The housing market is one of the areas of the economy seeing growth, but it’s too early to declare economic victory at this point.
Officials with the Federal Reserve spent the past week trying to add context to Ben Bernanke’s comments after the release of the Federal Open Market Committee meeting minutes.
Bernanke publicly suggested a pull back in mortgage-bond purchases could be coming, but did so without giving a timeline, sending the markets roiling.
Jeffrey Lacker, CEO of the Federal Reserve Bank of Richmond, along with Fed Governor Jeremy Stein, noted Friday that housing is one of the few areas of the economy in recovery. For Stein, who also spoke this week, housing’s recovery shows the Fed’s aggressive MBS purchases worked.
Lacker agreed for the most part, saying the housing recovery is just one exception to all of the choppy growth experienced since 2009.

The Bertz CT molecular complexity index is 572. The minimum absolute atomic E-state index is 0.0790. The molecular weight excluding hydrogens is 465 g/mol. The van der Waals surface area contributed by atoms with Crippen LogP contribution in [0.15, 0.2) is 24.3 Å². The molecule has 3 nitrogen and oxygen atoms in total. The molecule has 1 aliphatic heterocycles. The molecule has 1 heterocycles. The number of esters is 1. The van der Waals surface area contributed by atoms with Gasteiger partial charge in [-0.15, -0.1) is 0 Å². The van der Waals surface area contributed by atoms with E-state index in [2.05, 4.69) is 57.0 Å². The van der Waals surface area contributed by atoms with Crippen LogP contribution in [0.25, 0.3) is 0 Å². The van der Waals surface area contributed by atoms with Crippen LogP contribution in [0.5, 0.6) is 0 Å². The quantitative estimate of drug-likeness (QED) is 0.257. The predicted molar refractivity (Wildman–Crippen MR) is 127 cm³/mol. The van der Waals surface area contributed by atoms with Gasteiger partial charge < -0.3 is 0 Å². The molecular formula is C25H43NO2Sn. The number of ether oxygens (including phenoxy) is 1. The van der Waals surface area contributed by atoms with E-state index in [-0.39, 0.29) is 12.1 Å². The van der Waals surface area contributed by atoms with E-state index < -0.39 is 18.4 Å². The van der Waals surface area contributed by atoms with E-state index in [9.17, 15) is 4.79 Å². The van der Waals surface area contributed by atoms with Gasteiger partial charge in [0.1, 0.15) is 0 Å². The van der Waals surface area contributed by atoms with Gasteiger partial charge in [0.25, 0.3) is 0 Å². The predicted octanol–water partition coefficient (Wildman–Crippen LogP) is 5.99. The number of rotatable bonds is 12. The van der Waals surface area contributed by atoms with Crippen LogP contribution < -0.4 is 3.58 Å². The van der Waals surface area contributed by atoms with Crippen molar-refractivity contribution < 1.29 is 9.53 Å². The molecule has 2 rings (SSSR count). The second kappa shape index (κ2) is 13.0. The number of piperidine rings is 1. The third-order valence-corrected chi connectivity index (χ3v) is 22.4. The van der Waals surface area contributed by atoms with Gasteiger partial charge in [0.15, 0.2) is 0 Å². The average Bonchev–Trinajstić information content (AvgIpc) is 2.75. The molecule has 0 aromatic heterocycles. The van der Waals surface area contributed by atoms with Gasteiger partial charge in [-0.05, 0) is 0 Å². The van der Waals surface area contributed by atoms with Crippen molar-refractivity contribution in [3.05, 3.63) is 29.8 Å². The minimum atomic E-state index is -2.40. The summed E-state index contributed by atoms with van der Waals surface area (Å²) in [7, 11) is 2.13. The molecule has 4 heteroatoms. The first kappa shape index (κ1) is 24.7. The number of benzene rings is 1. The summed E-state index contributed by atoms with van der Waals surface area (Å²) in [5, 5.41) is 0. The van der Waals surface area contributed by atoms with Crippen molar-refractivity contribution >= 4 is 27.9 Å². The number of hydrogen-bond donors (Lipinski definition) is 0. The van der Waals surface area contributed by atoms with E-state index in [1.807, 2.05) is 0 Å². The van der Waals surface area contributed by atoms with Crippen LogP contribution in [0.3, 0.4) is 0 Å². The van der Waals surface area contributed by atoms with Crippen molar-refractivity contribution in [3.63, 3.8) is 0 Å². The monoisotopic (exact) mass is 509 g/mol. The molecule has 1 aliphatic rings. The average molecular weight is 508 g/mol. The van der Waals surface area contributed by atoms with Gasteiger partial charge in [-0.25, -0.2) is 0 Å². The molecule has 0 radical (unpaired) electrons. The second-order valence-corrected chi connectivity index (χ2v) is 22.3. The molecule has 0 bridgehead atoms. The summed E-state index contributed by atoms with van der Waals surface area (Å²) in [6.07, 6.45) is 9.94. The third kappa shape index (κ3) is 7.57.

Home prices, he notes, ticked up 12% on average over the course of the past year.
While that’s good news, Lacker put the numbers into perspective, making the housing recovery seem less impressive on paper.
Residential investment overall is less than 3% of gross domestic product. With this in mind, he asserted “housing by itself is not going to have a large effect on total GDP growth.”
On the upside, as home values rise, current homeowners see gains on their largest assets, boosting their confidence in the economy.